Missouri AG releases scathing letter to Vice President Joe Biden

Missouri Attorney General Josh Hawley released a scathing letter in response to Vice President Joe Biden’s visit to the state last week, in which he claimed on more than one occasion that Hawley had been sued by two federal agencies for his involvement in litigation against Monsanto. In his letter, Hawley cited a Buzzfeed News article with what he called “a single, dubious statement” as evidence of the “double standard” at play. That statement comes from the U.S. Environmental Protection Agency and the Justice Department, and happened on page 50 of Biden’s report.

I’m not sure what Buzzfeed was looking for in that particular passage, but here’s the context. It appears on page 33 of his report, and is picked up by the article headlined “Biden proposes withholding leadership’s action on food safety from public.” The article notes that “He was the chief federal trade negotiator in the 1990s and early 2000s, leading many trade agreements that were negotiated under a Republican administration.” The report continues: “In its ‘supplemental assessment,’ the Environmental Protection Agency in April 2010 said that federal trade agreements were ‘excellent’ for U.S. farmers and ranchers.” This paragraph is highlighted for emphasis.

That paragraph is followed by this one:

In May 2010, however, the Justice Department, under former Attorney General Eric Holder, sued Monsanto, claiming that the company had violated the deceptive trade practices law by claiming that Roundup and other herbicides didn’t cause cancer. In court filings, Monsanto acknowledged that the company misled consumers and farmers with false advertising. But the company denied wrongdoing and said the Justice Department overreached, and the case was later dismissed on the basis of a procedural issue.

The report goes on to cite the Monsanto lawsuit as part of the “narrow exception” to the “regular procedure of naming the states a complainant, if there is a pending suit alleging similar violations or a possible joint consent decree.” There is, in fact, a lengthy DOJ-Monsanto consent decree, which defines the scope of the EPA’s complaint against Monsanto. It was signed in 2012.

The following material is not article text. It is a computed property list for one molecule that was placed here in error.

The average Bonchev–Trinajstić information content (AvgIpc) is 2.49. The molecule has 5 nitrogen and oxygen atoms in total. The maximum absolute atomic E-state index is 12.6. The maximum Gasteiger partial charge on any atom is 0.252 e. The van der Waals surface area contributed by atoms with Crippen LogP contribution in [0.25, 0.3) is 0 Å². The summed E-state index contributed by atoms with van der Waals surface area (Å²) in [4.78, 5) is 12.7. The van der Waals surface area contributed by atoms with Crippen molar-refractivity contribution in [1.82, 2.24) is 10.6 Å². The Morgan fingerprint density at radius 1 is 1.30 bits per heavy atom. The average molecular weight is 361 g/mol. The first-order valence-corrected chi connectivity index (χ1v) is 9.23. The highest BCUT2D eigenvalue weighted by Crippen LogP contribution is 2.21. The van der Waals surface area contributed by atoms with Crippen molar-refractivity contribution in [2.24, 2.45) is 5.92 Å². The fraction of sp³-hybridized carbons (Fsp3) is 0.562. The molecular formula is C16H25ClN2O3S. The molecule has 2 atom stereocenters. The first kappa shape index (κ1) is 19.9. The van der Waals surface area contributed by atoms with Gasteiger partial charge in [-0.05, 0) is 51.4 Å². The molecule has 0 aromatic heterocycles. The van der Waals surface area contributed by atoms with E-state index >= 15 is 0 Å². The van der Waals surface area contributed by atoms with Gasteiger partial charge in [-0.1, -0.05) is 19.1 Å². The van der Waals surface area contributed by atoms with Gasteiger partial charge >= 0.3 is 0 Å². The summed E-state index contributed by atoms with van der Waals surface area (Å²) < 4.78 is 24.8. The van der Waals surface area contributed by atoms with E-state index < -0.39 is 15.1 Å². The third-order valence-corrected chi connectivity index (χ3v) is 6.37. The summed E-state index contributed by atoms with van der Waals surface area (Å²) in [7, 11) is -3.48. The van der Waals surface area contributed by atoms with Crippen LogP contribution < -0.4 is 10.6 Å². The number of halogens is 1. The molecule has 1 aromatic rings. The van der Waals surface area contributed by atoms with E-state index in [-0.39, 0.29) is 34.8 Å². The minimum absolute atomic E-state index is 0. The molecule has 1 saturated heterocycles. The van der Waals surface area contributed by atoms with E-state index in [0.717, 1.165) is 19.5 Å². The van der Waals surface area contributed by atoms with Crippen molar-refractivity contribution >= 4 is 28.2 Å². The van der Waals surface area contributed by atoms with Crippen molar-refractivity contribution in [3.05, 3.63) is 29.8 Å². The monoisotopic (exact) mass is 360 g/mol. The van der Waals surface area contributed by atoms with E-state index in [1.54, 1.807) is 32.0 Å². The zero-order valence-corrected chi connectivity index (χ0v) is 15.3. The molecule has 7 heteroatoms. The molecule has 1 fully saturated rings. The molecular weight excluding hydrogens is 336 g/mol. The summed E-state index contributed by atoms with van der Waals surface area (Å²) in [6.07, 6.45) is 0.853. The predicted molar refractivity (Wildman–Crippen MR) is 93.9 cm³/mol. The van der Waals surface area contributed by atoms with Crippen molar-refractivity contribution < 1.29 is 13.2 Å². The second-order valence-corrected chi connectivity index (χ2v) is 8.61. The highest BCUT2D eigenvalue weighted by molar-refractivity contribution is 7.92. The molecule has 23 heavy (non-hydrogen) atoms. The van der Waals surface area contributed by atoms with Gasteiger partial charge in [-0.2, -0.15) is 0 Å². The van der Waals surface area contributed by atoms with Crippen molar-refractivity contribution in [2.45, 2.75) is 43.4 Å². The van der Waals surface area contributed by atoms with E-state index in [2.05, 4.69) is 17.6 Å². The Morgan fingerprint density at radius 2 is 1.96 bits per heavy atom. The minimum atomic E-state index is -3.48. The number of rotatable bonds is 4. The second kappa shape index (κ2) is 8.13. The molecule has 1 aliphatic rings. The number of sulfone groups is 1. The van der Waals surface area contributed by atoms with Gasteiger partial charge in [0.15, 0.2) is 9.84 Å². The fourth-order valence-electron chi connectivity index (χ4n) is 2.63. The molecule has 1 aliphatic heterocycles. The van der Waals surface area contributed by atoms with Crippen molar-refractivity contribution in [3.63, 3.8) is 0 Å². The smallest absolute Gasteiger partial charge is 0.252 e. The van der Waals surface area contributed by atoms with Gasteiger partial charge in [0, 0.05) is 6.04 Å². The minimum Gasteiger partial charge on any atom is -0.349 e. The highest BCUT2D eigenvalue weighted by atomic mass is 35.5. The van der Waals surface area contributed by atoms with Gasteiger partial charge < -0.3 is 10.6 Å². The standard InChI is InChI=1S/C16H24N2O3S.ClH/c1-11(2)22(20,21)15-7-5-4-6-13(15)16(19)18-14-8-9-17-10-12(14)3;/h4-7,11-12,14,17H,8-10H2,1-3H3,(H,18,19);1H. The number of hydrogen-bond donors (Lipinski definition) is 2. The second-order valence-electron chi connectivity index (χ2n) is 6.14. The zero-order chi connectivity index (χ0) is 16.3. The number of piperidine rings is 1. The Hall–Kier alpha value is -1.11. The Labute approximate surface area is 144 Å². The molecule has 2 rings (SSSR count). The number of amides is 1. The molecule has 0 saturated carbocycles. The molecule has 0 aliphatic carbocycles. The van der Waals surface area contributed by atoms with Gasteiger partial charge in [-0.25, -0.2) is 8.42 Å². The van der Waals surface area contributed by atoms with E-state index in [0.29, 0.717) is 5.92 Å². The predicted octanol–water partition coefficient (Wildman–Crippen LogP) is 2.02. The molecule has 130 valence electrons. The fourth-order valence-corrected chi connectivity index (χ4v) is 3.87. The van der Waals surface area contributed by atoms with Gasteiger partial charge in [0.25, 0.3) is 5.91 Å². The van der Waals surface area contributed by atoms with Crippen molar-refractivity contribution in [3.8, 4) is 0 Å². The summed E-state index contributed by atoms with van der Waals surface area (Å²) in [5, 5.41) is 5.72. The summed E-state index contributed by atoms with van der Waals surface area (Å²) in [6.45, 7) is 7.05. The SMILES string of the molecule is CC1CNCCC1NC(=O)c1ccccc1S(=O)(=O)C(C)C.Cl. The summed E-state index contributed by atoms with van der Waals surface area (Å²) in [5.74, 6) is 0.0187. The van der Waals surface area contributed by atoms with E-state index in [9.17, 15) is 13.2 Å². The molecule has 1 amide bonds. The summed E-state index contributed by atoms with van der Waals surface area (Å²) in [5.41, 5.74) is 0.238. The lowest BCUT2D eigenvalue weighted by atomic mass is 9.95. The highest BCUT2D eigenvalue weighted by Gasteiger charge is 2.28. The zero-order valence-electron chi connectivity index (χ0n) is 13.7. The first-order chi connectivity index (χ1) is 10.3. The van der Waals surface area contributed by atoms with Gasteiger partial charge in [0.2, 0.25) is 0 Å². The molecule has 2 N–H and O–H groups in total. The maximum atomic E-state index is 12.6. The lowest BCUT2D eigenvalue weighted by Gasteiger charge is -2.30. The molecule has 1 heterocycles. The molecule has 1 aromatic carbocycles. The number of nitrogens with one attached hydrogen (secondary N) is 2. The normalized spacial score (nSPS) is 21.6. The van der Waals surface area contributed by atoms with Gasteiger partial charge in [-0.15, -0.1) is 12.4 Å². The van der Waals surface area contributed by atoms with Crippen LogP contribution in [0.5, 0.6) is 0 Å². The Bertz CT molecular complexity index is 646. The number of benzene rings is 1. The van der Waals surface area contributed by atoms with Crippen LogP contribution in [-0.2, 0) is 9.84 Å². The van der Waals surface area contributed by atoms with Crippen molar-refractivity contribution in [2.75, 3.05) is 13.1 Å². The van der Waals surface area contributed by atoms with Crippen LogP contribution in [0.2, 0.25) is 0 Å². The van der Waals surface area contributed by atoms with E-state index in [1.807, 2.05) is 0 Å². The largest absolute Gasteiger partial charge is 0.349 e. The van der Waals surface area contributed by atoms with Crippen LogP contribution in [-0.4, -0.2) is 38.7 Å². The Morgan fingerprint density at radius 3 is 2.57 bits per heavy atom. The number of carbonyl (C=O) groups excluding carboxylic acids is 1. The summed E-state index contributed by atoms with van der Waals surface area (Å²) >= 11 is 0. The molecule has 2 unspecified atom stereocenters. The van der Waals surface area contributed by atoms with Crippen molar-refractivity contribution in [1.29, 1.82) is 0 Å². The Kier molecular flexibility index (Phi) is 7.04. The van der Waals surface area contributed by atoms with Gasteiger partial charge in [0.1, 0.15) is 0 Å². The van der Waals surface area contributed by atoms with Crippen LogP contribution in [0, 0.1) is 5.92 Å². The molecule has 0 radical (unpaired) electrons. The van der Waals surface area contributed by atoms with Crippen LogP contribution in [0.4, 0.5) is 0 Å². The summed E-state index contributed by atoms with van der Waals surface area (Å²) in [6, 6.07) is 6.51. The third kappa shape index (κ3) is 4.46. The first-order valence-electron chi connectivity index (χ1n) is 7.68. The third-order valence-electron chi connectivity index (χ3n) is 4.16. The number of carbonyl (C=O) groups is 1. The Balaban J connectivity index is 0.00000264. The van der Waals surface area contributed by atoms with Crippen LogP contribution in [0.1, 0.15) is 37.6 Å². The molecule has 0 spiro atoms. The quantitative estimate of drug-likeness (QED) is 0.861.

That section of the report is cited by both Biden and Hawley, as well as several other media outlets including the New York Times, New York Daily News, Washington Post, Washington Examiner, the St. Louis Post-Dispatch, the Milwaukee Journal Sentinel, and Investor’s Business Daily. It’s the specific section of the DOJ-Monsanto consent decree cited by Hawley and most other news outlets.

But here’s what Buzzfeed had to say about the matter in response to Hawley’s letter:

“Hawley said in the letter that Biden’s statement to the press wrongly linked his own reported lawsuit against Monsanto in 2013, which seeks a $1.5 billion class-action judgment, with separate EPA and Justice Department cases. Hawley instead notes that he “wrongly” highlighted the EPA lawsuit in his response to Biden’s comment.”

Hawley’s response to that statement:

“I may have misunderstood where he was going with this statement. I should have said that I was surprised and disappointed that the EPA is seeking a billion dollar judgment against a taxpayer-funded American citizen over a deceptive marketing scheme.”

A full response from Hawley to Biden’s report can be found here.

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